Having become obsessed with the wireless transmission of energy,  in around 1900, Nicola set to work on his boldest project yet: to build a global, wireless communication system — to be transmitted through a large electrical tower — for sharing information and providing free electricity throughout the world. Sounds familiar, right? But this was only 1900 🙂

With funding from a group of investors that included financial giant J. P. Morgan, in 1901 Tesla began work on the project in earnest, designing and building a lab with a power plant and a massive transmission tower on a site on Long Island, New York, that became known as Wardenclyffe.

However, doubts arose among his investors about the plausibility of Tesla’s system. As his rival, Guglielmo Marconi — with the financial support of Andrew Carnegie and Thomas Edison — continued to make great advances with his own radio technologies, Tesla had no choice but to abandon the project.

It’s too bad. Had investors believed in him, perhaps we would have had the Internet a lot sooner!

The closure of the project affected Tesla emotionally. He suffered a nervous breakdown. After that his work was mainly as a consultant. Radically ahead of his time, his interests after that were considered outlandish and a bit crazy. For example, he devoted much time to the care of wild pigeons in New York City’s parks. (Who knows what he had in mind — as carrier pigeons were a well known and reliable source of communication.)  Tesla even drew attention from the FBI for some of his so-called dangerous ideas.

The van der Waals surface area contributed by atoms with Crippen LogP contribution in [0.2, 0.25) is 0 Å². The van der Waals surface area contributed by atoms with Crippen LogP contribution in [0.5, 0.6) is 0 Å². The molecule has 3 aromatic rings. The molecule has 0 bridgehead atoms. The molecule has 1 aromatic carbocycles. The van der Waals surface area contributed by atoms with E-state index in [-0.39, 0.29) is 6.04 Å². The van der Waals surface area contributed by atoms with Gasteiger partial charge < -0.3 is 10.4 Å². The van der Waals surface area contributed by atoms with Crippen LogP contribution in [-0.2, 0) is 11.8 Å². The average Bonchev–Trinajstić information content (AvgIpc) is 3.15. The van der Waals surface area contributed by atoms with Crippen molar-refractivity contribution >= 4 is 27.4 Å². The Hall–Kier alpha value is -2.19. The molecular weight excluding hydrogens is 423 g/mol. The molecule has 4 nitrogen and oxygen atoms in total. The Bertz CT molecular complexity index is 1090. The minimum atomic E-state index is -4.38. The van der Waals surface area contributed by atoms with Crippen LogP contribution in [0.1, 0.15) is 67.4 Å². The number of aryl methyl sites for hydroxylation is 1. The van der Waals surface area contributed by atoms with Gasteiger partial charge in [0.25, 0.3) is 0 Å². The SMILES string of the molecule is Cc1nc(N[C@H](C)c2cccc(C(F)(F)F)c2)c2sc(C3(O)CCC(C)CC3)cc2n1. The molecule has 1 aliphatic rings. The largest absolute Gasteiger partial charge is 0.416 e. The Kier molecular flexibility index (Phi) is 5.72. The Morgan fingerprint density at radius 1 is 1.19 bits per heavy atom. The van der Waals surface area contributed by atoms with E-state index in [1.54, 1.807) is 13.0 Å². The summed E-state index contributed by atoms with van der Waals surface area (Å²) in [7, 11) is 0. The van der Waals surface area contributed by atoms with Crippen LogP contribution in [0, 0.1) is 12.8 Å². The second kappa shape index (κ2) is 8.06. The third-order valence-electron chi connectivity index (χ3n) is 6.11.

Tesla died on January 7, 1943 at the age of 86. Like many eccentric geniuses, he was poor and virtually unknown. Sadly, American education does not incorporate him into the curriculum, so most kids learn very little about him. Recently however, more attention has been brought to his name by billionaire businessman Elon Musk, who named his electronic automobile company “Tesla”.  According to Musk, the mission of Tesla is “To accelerate the world’s transition to a sustainable energy future.”

The legacy of the work Tesla left behind him lives on to this day. Every time we turn on radio, watch a live stream, plug in a device or use wifi, we should remember who we have to thank!

Happy Birthday Nicola!

 

 

 

 

One Wedding and a Funeral

 

All eyes will be on St. George’s Chapel at Windsor Castle next Saturday, May 19, 2018 as Prince Harry ties the knot with his American princess, Meghan Markle.

The event has been dubbed the ‘wedding of the century’ – much in the same way the wedding of Harry’s parents, Prince Charles and Lady Diana Spencer back in 1981 was the ‘wedding of the (20th) century’.  These nuptials, however, are filled with controversy.

In case you have been living under a rock, or missing the News, I will fill you in on the juicy details.

Former bad boy and beloved troublemaker Prince Harry – AKA Henry Charles Albert David Windsor, Prince of Wales – announced his engagement to American actress Meghan Markle on November 27, 2017.  Harry’s former outrageous antics include underage drinking, pot smoking, dressing as a Nazi for a costume party, and being photographed naked after he lost at a game of ‘strip billiards’ in Las Vegas.

Prince Harry Blames Wild Behavior On Princess Diana's Death

But now!

In making Meghan his bride, Harry the rebel is breaking with tradition, big time!

First of all, Meghan is an ‘older woman’. (Only by three years. But still.) Second of all, Meghan is a divorcee. (Not such a big deal, considering Harry’s father is also a divorcee who married a divorcee.) Meghan was an actress. (Gasp! Luckily she quit that scandalous profession.)  She is an American, she is of mixed race and a commoner.